EA has since removed Ubisoft games from Origin. The publisher says this was to "protect against further fraudulent purchases."

We removed Ubisoft games from Origin to protect against further fraudulent purchases. We've followed up with EA with a request for more information, including why Ubisoft games were targeted and how removing that publisher's catalog improves security.

EA has declined to provide further detail at this time.

Original Story:

In an update to yesterday’s story about deactivated Far Cry 4 keys, Ubisoft has provided additional information about the situation. The company says that players affected are, essentially, in receipt of stolen property.

"We strongly recommend that players purchase keys and downloadable games only from the Uplay Store or their trusted retailers," the company said in a prepared statement. "We regularly work with our authorized resellers to identify and deactivate fraudulently obtained and resold keys. In this case, we confirmed activation keys were recently purchased from EA’s Origin store using fraudulent credit card information and then resold online. These keys may have been deactivated. Customers who may have been impacted should contact the vendor where they purchased the key for a refund."

We approached Kinguin, one of the retailers in question yesterday about the matter. At that time, the company told us something quite different.

"The banned game copies in question were acquired through licensed wholesale distributors and as such the origin of the ‘keys’ is the publisher himself,” said Kinguin chief marketing officer Bartłomiej Skarbiński.

We've reached out to Kinguin again for comment on this revelation. We'll update should we receive a response.


Our Take
Consumers still lose out here, but Ubisoft is operating appropriately. Given fraudulent and illegal activity, the company must protect itself. This is a hard and painful lesson for affected users and, quite frankly, it isn't fair. The best course of action is to contact your retailer and hold them accountable. Please let us know what happens. – The Feed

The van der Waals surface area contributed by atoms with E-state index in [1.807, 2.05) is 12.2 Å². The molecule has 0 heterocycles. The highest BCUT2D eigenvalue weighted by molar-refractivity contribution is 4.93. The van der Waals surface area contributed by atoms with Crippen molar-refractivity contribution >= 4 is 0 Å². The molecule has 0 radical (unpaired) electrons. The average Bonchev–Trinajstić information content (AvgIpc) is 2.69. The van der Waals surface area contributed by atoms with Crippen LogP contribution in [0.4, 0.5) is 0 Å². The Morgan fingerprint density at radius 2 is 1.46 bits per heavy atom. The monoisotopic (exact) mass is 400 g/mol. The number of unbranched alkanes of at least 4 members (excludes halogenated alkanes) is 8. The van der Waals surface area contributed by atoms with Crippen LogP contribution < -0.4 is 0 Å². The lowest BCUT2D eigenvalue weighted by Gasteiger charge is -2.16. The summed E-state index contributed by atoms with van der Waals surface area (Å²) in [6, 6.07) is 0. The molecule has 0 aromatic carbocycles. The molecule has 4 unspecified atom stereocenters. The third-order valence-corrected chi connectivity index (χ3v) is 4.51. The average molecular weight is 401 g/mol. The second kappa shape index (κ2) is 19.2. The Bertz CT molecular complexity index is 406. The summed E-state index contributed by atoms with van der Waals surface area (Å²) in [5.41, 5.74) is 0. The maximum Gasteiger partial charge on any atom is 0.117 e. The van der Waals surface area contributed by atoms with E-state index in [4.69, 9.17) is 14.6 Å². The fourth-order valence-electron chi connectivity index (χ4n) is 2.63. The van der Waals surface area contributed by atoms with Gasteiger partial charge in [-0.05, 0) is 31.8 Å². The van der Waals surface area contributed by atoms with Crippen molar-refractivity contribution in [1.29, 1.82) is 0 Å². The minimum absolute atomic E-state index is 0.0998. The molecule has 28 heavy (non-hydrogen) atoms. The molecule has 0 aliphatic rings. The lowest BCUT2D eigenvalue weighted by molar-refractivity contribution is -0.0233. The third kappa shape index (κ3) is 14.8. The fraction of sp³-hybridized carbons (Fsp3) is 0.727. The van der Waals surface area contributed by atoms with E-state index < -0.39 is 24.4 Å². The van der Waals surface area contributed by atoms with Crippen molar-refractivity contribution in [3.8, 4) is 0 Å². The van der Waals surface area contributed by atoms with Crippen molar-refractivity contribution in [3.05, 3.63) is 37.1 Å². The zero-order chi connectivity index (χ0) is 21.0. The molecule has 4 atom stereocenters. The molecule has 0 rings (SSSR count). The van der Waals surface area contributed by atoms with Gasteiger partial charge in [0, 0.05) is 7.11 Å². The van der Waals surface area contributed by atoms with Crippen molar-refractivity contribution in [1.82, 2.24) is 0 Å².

PSA: Final days to earn eShop credit in Wii U Deluxe promo

If you purchased a Wii U Deluxe (that’s the black one with 32GB of onboard storage) at any point since the console’s November 18, 2012 launch, you’re eligible for Nintendo’s Deluxe Digital promotion, which awards 10 percent of all digital purchases b…
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[Update] Xbox Live Issues Resolved, PSN Attackers Taking Credit

Update: Xbox Live's earlier sign-in issues appear to be resolved. A separate problem pertaining to Diablo III, however, continues to persist.

I was just able to sign into Xbox Live on my Xbox 360 without issue.


Original story:

Xbox Live is currently experiencing sign-in issues and those claiming responsibility for the earlier PSN attacks, and the bomb threat against a flight carrying Sony online president John Smedley are taking credit.

The good news is, Microsoft is fully aware of the issue, and has this message posted on the Xbox Live status page:

Xbox members, are you having a hard time signing into Live? We’re aware of the issue and working hard to find a solution as quickly as possible. Thanks for being patient in the meantime. Please check back in a half hour for an update on our progress.

The issue does not appear to be entirely widespread. While I did have issues signing into Xbox Live with my Xbox 360, my Xbox One did not pose any problems.

We've reached out to Microsoft for details on Xbox Live's current issues and will update this story if more information emerges.

[Source: Xbox Live, twitter]


Our Take
The most confusing things about these attacks is I still did not know the ultimate goal. They have certainly crossed a line of annoyance and into a dangerous security issue, so I am glad the authorities are working on the case. – The Feed

Joystiq Deals: Google Play store credit giveaway

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PlayStation Store Play event offers pre-order discounts, bonus PSN credit

Throughout the next month, Sony is launching a selection of new cross-platform games at a discount for PlayStation Plus members as part of its annual PlayStation Store Play event, with cash-back credit offered for buying multiple titles.

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Select Xbox 360 owners offered $75 credit with Xbox One purchase

A selection of Xbox 360 owners are turning on their systems and finding the above image, offering them an “exclusive” $ 75 code for Xbox credit with the purchase of an Xbox One. Microsoft confirmed the promotion to Joystiq today after 360 users posted…